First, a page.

By: Sherilyn DeStefano, MD
“Low tech, high touch” is a phrase I first heard used by an integrative medicine provider when I was in medical school. She used it to describe her practice style, one that focused more on physical exam and observation rather than labs and tests. Medical students around the country look forward to when they will learn the time-honored traditions and subtleties of the physical exam, and I was no exception.
Early in our first year, every member of my medical school class received a crisp black fabric bag containing all the physician essentials – stethoscope, otoscope, ophthalmoscope, reflex hammer, and blood pressure cuff. We learned to use those tools through practice on cooperative, mostly healthy standardized patients, but upon leaving the structured world of classroom medicine, found that the exam skills we had so diligently learned sometimes lacked in their ability to reveal the malady afflicting our patient. This can be frustrating to both patient and physician, leading to more questions rather than the sought after answers.
Medical schools have started adding one more piece of equipment to the doctor’s bag, which may someday replace many of the others. Yes, I’m talking about point-of-care ultrasound. Some have called it “the stethoscope of the future,” and while auscultation still reigns supreme in the current era of medicine, more and more studies have found that those aspects of the physical exam which we list under “objective,” may in fact be more subjective than we realize, with surprisingly low interobserver reliability(1,2,3).
Using the example of the pulmonary exam for diagnosing pneumonia, studies have found that the accuracy of commonly deployed physical exam maneuvers to diagnose pneumonia is low (1,4). While a chest x-ray to confirm diagnosis is the most commonly used imaging modality, its use is limited by access and time, not to mention risks such as radiation and challenges in obtaining a good study if patients have limited mobility. Point-of-care ultrasound serves as a potential alternative. It had a pooled sensitivity of 0.85 (0.84-0.87) and specificity of 0.93 (0.92-0.95) for pneumonia when compared to radiographs as the gold standard in a systematic review of the current literature (5). Physical exam, in comparison, had a sensitivity of 0.47 to 0.69 and specificity of 0.58 to 0.756. Granted, ultrasound, like any type of exam maneuver, requires skill on the part of the operator; however, as this technology becomes integrated into medical education, more and more of the practicing population will have the necessary foundation to make this part of their practice. For those who may be concerned they are slightly behind the curve and did not have this exposure in medical school or residency, learning these skills is becoming increasingly possible as ultrasound becomes more ubiquitous with decreasing prices and newer handheld models which can be easily connected to a smartphone or tablet.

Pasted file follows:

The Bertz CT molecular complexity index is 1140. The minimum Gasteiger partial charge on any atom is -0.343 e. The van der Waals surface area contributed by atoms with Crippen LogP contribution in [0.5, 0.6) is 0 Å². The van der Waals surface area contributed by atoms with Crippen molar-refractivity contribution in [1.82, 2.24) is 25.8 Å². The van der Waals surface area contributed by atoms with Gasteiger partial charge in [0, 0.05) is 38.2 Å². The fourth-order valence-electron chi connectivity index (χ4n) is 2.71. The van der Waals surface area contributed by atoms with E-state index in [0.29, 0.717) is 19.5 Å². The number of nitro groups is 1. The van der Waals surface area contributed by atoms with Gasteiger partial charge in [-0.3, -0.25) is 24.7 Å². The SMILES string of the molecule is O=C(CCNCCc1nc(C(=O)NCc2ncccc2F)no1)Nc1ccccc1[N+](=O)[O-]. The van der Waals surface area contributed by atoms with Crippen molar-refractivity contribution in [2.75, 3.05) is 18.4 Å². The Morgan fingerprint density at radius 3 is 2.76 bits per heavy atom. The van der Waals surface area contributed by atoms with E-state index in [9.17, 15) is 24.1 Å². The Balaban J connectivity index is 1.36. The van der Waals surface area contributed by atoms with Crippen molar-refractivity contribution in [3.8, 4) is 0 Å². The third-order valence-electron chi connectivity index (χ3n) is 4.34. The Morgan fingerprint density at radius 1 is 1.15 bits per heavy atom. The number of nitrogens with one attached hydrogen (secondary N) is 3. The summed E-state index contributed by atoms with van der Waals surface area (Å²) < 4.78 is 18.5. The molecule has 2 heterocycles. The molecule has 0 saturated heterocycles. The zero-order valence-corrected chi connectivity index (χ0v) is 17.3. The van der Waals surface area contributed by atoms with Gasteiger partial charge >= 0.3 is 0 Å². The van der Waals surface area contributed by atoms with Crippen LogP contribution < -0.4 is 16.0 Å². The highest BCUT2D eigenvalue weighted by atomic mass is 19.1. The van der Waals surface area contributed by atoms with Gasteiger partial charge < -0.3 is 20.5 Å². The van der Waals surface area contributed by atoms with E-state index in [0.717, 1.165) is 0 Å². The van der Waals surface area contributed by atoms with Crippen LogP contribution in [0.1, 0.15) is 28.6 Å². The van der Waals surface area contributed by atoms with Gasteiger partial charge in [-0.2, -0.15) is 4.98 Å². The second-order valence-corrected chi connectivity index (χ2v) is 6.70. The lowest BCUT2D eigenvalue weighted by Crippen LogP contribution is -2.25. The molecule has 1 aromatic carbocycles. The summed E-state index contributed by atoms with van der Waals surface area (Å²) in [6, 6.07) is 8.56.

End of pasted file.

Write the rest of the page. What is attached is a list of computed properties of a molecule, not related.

I imagine that some may argue that ultrasound takes away from the therapeutic touch that has always been a part of the physical exam. I spent time as a fourth year medical student running around the emergency room, ultra-sounding any patients who were willing to endure some cold ultrasound jelly and multiple passes to get an adequate image for the sake of my education. While I expected people to be unwilling to endure this, to my surprise I found many excited about the possibility of seeing an image of the organs inside them. The setup of ultrasound scanning can actually enhance patient communication and education. Instead of having stethoscope buds in my ears while doing the exam, I can talk while scanning and freezing images to point out various structures to patients. I like to think that the ability to simultaneously diagnose, educate, and have hands-on contact is a type of supercharged therapeutic touch which can only serve to complement the traditional ways of connecting with our patients that we’ve been practicing for years.
I still value what can be learned by a more conventional physical exam, so you won’t see me throwing my stethoscope away any time soon, but I am enthusiastic about this rapidly-expanding technology and how it can help us accomplish a high tech, high touch approach to patient care. While nowhere near proficient yet, I continue to look for ways to improve my ultrasound skills and look forward to continuing to build these into my practice.
1 – Metlay JP, Kapoor WN, Fine MJ. Does This Patient Have Community-Acquired Pneumonia? Diagnosing Pneumonia by History and Physical Examination. JAMA. 1997;278(17):1440–1445. doi:10.1001/jama.1997.03550170070035
2 – Florin TA, Ambroggio L, Brokamp C, et al. Reliability of Examination Findings in Suspected Community-Acquired Pneumonia. Pediatrics. 2017;140(3):e20170310. doi:10.1542/peds.2017-0310
3 – Singal BM, Hedges JR, Radack KL. Decision rules and clinical prediction of pneumonia: evaluation of low-yield criteria . Ann Emerg Med. 1989;18:13-20.
4 – Graffelman, A. Can history and exam alone reliably predict pneumonia? J Fam Pract. 2007 June;56(6):465-470.
5 – Alzahrani SA, Al-Salamah MA, Al-Madani WH, Elbarbary MA. Systematic review and meta-analysis for the use of ultrasound versus radiology in diagnosing of pneumonia. Crit Ultrasound J. 2017;9(1):6. doi:10.1186/s13089-017-0059-y
6 – Wipf JE, Lipsky BA, Hirschmann JV, et al. Diagnosing Pneumonia by Physical Examination: Relevant or Relic? Arch Intern Med. 1999;159(10):1082–1087. doi:10.1001/archinte.159.10.1082
Sherilyn DeStefano, MD, is a first-year intern in Family Medicine in the Department of Family and Preventive Medicine at the University of Utah in Salt Lake City, UT. Her medical areas of interest include sports medicine and promoting an active lifestyle, women’s health, integrative medicine, medical education, and clinical process improvement.